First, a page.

By DUNCAN MANSFIELD
The Associated Press
June 20, 2005
KNOXVILLE, Tenn. -- Sixteen foreign-born construction workers with
phony immigration documents were able to enter a nuclear weapons plant
in eastern Tennessee because of lax security controls, a federal
report said Monday.
Controls at the Y-12 weapons plant have since been tightened and there
was no evidence the workers had access to any sensitive documents,
said the National Nuclear Security Administration, which oversees
nuclear weapons facilities for the Department of Energy.
However, the DOE inspector general's office said in the report issued
Monday that its field agents found "official use only" documents
"lying unprotected in a construction trailer which was accessed by the
foreign construction workers" at the plant.
"Thus, these individuals were afforded opportunities to access ...
(this) information," the inspector general wrote. "We concluded that
this situation represented a potentially serious access control and
The report, initiated by a tip in 2004, said the workers had fake
green cards that certified them to work in the United States. Their
cases were turned over to the Immigration and Customs Enforcement
agency for deportation.
The Y-12 plant, created for the top-secret Manhattan Project that
developed nuclear bombs in World War II, makes parts for nuclear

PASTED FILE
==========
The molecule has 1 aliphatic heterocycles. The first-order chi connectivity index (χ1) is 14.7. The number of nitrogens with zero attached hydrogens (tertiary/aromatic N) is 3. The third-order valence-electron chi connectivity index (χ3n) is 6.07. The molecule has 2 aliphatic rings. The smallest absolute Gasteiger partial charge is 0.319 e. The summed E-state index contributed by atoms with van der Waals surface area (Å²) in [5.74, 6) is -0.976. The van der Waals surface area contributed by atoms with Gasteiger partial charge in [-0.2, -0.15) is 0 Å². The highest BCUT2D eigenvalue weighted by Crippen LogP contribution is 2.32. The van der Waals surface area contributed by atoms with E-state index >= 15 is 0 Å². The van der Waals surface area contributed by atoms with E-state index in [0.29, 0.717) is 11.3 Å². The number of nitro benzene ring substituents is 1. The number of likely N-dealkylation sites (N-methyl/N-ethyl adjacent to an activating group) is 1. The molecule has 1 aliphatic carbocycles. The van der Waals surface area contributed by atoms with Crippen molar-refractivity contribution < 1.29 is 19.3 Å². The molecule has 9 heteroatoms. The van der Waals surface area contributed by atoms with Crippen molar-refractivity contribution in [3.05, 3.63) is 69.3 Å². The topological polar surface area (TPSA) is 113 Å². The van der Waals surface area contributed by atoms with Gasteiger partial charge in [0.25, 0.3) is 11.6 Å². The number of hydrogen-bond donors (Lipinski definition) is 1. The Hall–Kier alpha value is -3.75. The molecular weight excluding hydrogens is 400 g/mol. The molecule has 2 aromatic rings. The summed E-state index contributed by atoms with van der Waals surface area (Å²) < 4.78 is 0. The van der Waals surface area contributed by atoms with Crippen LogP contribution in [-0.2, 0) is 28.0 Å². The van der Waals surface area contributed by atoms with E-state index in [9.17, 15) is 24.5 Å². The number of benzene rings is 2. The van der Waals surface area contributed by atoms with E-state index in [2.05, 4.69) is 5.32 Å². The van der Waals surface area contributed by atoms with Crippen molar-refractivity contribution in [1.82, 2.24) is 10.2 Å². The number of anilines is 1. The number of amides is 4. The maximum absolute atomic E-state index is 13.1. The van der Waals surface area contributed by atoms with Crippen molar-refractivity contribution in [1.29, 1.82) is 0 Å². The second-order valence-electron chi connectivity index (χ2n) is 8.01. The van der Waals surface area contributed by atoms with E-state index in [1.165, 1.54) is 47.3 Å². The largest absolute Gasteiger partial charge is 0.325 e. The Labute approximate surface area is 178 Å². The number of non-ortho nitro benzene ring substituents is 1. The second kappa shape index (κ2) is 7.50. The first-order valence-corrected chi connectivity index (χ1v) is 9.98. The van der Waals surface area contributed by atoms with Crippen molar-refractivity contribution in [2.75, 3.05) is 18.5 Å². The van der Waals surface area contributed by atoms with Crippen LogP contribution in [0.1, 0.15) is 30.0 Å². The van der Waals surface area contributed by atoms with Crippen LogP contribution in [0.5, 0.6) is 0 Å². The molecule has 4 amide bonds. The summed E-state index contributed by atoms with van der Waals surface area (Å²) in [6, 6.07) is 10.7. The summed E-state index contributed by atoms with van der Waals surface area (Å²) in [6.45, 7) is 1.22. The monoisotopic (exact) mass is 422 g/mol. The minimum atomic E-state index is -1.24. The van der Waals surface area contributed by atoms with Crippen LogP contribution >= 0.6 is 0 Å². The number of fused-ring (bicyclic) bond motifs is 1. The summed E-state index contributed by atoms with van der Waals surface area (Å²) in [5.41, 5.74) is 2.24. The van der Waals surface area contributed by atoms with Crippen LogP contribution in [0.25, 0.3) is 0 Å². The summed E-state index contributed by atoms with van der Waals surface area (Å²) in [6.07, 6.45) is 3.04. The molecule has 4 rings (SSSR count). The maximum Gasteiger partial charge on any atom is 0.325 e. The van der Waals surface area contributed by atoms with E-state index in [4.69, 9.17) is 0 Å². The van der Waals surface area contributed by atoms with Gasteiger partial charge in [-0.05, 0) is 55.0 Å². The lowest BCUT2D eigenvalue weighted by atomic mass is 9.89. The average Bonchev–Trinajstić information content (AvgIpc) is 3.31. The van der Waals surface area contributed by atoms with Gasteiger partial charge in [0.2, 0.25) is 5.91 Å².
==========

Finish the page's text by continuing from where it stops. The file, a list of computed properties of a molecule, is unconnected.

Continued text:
warheads and is the country's principal storehouse for weapons-grade
uranium. The plant in Oak Ridge, about 25 miles west of Knoxville, has
been criticized for losing keys to sensitive areas and purported
cheating on security drills, weaknesses that officials say have been
In response to the foreign workers intrusion at the plant, visitors
now must provide passports or birth certificates along with other
National Nuclear Security Administration spokesman Steve Wyatt said
that agency and managers for Y-12 contractor BWXT became concerned
earlier this year about the potential for uncleared workers entering a
construction site within the Y-12 complex, mostly involving steel and
He said the case was turned over the IG after investigators confirmed
that some undocumented workers had access to the area.
The inspector general said it was particularly concerned about
allowing subcontractors to self-certify the citizenship of their
employees, and that the Office of Counterintelligence didn't know
foreign constructions workers were at the Y-12 site until it was
notified by the inspector general's office.
On the Net:
DOE Inspector General: http://www.ig.doe.gov
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